Unlike... a certain other. His glance lit upon the altar and swept upward, until his eyes met those of the image high above in the stained glass of the eastern window. The Christ's face was drawn in anguish, sorrow bleeding from his open eyes; his gaze rested upon his counterpart, his eternal rival, and refused to judge.
Blackheart made no such reservation of his thoughts. "We're not so different, are we?" he said aloud, musingly. "Your Father burned you out like a cheap wax candle to give Light to this world; mine wants to choke me in darkness until I become nothing more than a weapon in his hands. And yet both of us had this battlefield dimension as our birthright! This world is far more ours than it ever was theirs!" A quizzical lift of his black brows. "Did you think of that, I wonder? Is that why you hung on your cross and begged to have your sentence repealed? Are we alike enough to look each other in the eyes at the End of Days?"
He had spoken quietly enough; but his voice rang high in the vaulted spaces of the empty church, and for a moment it seemed that the air trembled. The silence of the Holy Spirit was disturbed, in ripples of fire and cold uncertainty.
And then the Antichrist laughed, brief and mocking, and the spell was broken. "No, of course not. You sacrificed yourself for your Father's grand plan without pausing for so much as a taste of this world first. You'd pity me, and I'd despise you. You insufferable ass." He tossed his head, taunting, flashing his eyes at the silent image above the altar. "I've broken lives to get this far. I've killed and tortured and violated and do you know what? I loved it!" He flung his arms wide with a joyful flourish. "Every wicked moment of it. And I've learned far more about mortals by emulating them than you ever did by setting them an example!
"Then again, I am half mortal, aren't I, God rest my poor mother? Just like you." He sobered suddenly, his expression turning thoughtful. "How does Heaven's accounting balance that out, tell me? Am I human enough that you died for me?" He sucked in his breath with an audible hiss, the sheer enormity of that thought widening his sapphire eyes and making him bite his lip with teeth that briefly glinted sharp around their edges. "What happens... if the son of the Devil repents of his sins?"
He spun on his heel to pace across the open floor before the altar, glancing up again at the image in the glass, his eyes gleaming. "I'd almost try it just to see the old man's face - make that both old men's faces." He chuckled. "And I'd like to see the Ghost Rider come hammering on Heaven's gates after me!"
His eyes turned to the votive racks to either side of the altar, the tiered stands of scarlet candles whose flames shed a steady golden light into the dusty air of the church, every one of them standing for some fervent prayer, some desperate hope or mortal fear, some unspoken wish or unatoned sin. To the Antichrist's heightened senses, the air around the racks was bittersweet with the lingering taste of human emotions merged beyond disentangling. He closed his eyes for a moment, nostrils flaring, breathing in the power of their despair and the poison of their faith with equal fervour. Oh, this was a razor's edge he walked tonight - between the devil and the deep blue sea, indeed! Between Blackheart the Prince of Hell and the doomed Beast of Revelation, the narrow divergence allowed by destiny was closing fast; and his chance to slip through it hinged on one thing. On the Contract of San Venganza, the power of a thousand stolen souls. He had one chance to take this world. Miss it, and...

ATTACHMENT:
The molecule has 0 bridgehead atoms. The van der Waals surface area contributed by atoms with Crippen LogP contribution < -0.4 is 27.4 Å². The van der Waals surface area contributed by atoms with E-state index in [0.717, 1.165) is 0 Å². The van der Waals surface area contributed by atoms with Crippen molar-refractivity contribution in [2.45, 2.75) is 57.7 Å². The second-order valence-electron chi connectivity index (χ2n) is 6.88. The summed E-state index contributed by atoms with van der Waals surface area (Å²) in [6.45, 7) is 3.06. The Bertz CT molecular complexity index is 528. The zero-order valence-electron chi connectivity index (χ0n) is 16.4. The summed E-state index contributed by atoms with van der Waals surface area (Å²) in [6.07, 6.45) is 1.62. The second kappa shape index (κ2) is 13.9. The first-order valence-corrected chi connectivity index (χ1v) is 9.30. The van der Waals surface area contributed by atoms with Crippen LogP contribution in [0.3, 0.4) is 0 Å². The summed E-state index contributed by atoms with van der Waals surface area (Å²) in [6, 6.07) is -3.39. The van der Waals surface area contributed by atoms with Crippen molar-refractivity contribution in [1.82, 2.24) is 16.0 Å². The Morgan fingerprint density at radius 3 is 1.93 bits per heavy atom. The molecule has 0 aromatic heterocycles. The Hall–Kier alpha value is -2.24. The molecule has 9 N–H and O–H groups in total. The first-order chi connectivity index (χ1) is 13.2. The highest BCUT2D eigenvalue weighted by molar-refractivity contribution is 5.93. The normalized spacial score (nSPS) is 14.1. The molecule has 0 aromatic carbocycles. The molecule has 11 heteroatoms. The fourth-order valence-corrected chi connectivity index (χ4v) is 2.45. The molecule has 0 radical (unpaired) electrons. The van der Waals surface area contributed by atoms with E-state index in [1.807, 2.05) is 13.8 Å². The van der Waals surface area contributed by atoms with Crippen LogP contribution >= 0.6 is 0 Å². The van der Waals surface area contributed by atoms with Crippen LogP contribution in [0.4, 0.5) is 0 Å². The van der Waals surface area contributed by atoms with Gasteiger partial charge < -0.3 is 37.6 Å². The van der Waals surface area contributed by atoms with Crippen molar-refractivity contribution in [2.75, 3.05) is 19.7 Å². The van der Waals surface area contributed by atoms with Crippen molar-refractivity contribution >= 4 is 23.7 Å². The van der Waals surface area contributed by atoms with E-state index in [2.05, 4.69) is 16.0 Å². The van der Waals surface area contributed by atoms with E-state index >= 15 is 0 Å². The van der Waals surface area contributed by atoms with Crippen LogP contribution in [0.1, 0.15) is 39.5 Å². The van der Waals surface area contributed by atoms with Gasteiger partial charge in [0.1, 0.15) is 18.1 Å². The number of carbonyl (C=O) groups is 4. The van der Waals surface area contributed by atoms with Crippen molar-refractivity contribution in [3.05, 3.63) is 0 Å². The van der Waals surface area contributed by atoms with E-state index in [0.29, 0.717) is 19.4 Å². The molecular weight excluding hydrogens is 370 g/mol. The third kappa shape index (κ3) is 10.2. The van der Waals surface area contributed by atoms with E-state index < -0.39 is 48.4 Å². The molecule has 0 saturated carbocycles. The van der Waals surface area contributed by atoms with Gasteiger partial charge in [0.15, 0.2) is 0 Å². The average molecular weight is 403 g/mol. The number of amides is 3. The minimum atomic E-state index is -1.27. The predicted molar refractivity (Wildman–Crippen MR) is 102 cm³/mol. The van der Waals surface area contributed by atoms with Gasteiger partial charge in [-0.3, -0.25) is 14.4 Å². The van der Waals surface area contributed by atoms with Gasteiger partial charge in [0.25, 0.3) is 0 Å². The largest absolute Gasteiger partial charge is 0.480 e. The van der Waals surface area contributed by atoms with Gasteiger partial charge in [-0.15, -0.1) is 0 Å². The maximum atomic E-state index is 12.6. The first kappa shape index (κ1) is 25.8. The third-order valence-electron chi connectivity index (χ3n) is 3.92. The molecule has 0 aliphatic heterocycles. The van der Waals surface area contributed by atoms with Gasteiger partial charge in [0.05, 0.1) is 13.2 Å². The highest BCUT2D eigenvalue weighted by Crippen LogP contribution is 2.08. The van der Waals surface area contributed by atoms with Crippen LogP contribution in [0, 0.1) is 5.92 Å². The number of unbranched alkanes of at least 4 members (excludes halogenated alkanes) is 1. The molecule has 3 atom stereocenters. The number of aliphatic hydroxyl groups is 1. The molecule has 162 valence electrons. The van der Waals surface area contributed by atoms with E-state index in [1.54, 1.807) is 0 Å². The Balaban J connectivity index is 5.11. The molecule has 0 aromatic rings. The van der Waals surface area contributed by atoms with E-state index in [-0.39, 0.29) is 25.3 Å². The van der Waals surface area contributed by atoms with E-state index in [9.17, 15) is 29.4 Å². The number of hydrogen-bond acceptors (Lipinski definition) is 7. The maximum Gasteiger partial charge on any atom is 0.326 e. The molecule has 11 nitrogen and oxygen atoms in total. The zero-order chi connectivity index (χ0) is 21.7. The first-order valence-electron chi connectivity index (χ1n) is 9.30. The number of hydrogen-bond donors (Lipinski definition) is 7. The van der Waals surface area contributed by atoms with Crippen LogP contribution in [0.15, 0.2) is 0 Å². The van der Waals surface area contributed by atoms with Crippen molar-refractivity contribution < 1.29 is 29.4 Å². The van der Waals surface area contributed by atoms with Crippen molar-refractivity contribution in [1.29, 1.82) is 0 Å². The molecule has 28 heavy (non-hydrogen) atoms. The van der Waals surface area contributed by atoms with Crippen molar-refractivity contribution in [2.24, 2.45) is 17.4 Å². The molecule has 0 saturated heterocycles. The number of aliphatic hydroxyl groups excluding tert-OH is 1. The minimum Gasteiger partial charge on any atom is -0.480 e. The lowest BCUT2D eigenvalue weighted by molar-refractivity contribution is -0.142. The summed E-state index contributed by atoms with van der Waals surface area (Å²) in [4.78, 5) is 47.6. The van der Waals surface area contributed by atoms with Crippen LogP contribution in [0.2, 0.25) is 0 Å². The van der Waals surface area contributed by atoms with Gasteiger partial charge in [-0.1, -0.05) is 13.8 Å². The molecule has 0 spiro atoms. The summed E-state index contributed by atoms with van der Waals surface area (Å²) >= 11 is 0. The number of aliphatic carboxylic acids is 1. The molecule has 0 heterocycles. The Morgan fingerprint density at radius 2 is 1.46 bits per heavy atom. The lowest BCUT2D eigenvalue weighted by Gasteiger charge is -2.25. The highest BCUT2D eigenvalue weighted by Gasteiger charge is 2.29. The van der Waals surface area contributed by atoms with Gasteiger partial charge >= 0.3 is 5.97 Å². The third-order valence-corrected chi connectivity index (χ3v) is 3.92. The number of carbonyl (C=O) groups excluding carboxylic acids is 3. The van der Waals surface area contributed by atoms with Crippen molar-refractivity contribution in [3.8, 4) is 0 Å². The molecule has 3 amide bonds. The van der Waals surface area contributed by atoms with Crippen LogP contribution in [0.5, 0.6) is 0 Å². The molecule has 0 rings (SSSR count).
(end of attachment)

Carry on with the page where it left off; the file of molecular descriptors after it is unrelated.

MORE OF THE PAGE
And he would die his Father's slave, and this glorious, unpredictable, wild dimension that hung so precariously between grace and disaster would become nothing more than an extension of the same old Heaven or Hell - no! Not going to happen. Forgive me, Father, Blackheart thought. Forgive me for I think I'm falling in love with this world, with all its rich frustrations and delights, and I'm not going to give it to you!
Repenting of his sins in truth, he thought with wry amusement, was probably beyond his capabilities. Nor did he wish to - the question was a theologian's riddle, nothing more. But nonetheless, on a sudden impulse he took one of the votive candles from the box beside the racks. For a moment he simply stared at it, turning it between his fingers, feeling its texture soften almost imperceptibly as the warmth of his skin began to soak into it. Nothing but a simple cylinder of scarlet wax - but a word accompanied by one of these little toys would be heard before the throne of God Himself.
He set the candle in the rack and reached for a taper. The image of the Antichrist succumbing to superstition amused him; and yet, he found himself holding his breath as he touched the flame to the wick. After all, if anyone had ever needed a helping hand against the Devil...
Footsteps sounded in the nave behind him, and Blackheart smiled for himself alone. "Forgive me, Father," he declaimed playfully, "for I have sinned."
He turned around, still smiling.
"I've sinned a lot."